AFTER a year of unusual weather, the Western Australian grain harvest has wrapped up for most.
While many farmers managed to have a Christmas holiday, a few isolated harvesters are still running in the south, hampered by unpredictable weather in both the growing season and during harvest.
Seed Terminator's Brett Asphar said it was difficult to prepare because of the patchiness of rainfall.
"We normally get one or two small rain events during harvest," Mr Asphar said.
"But we had areas across the State that had unseasonal thunderstorm rain, or rainfall events that came down from the north.
"It meant that a lot of people didn't get rain for the growing season, like in the central eastern region.
"It was an interesting harvest where some areas didn't get any early growing season rainfall at all and then got a deluge basically on their healthy crops and destroyed them.
"We had one with a bad hailstorm and one farm completely wiped out with a hundred percent loss."
Mr Asphar said yields were variable across the State, following extremely patchy rain after planting.
With peas, legumes, canola, lupin and cereal crops in the ground, he said the Seed Terminator units performed extremely well with fully ripe crops.
The Seed Terminator effectively kills weed seeds, including those that have escaped or resisted the various stages of herbicide spraying.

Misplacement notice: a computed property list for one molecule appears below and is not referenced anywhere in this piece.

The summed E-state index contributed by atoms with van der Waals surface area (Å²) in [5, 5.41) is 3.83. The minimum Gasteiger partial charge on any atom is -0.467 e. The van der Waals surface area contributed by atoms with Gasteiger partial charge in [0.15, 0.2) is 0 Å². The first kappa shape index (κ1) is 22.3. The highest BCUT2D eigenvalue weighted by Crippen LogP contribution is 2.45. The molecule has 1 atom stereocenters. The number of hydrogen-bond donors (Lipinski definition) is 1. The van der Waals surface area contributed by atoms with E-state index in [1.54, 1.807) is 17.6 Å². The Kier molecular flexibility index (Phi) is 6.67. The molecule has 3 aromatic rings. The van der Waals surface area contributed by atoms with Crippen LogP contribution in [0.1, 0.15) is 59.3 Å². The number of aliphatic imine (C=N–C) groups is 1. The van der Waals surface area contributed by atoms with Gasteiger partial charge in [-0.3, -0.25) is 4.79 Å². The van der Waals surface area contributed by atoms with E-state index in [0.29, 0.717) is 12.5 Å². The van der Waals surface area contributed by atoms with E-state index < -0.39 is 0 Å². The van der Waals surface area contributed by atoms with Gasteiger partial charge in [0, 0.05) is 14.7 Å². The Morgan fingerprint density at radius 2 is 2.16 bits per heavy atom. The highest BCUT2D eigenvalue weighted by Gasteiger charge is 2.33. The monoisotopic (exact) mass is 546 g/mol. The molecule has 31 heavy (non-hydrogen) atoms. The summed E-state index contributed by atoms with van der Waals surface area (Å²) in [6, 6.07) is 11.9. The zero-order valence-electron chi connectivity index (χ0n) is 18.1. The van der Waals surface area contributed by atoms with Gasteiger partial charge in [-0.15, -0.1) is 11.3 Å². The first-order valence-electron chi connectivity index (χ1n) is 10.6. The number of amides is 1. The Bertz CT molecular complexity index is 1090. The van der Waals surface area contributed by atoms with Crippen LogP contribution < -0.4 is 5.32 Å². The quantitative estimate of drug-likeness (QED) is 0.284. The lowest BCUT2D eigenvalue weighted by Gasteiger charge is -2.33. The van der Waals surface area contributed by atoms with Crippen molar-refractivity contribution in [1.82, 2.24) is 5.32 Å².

It is an Australian designed and made unit that attaches to headers, for use at harvest.
Since 2016, it has helped to clean 1,650,000 hectares of Australian paddocks.
Testing at the University of Adelaide, South Australia, has proved the effectiveness of the Seed Terminator.
It found the units can kill 99 per cent of the notoriously tough ryegrass seeds.
"We're running around 150 units in WA at the moment and have had some terrific feedback," Mr Asphar said.
"Farmers are saying they are doing one less spray a year because the Seed Harvester does such a good clean up during the harvest itself."
Crop yields have been highly variable across the State, though most have come back above predictions.
"It wasn't a bumper crop by any means, but their yield expectation was probably lower than what they actually got," Mr Asphar said.
"Every harvest, we learn more about our mills, their performance and the way they interact with the combine.
"Setup is crucial but harvest weed seed management through the combine is a tricky business.
"The weed seed must get on the sieve, and then it must be ejected into the MOG stream to enter the mill and be processed.
"More fine adjustment is needed to ensure we get the weed seed, but not the viable grain.
"More testing of grain loss, more adjustments made, more recovered grain, more destroyed weed seeds."
After a lifetime in the cropping machinery industry, Mr Asphar said it was one of the more hands-on harvests he had done for a long time, testament to the commitment Seed Terminator makes to their quality performance of their product.
"I spent 18 weeks on the road, travelled 60,000 kilometres and did more machine adjustment, setup and testing than in any of the 30 previous harvests that I have been involved in," he said.
"I likely learned more too and look forward to sharing what I have learned with the farmers we support."
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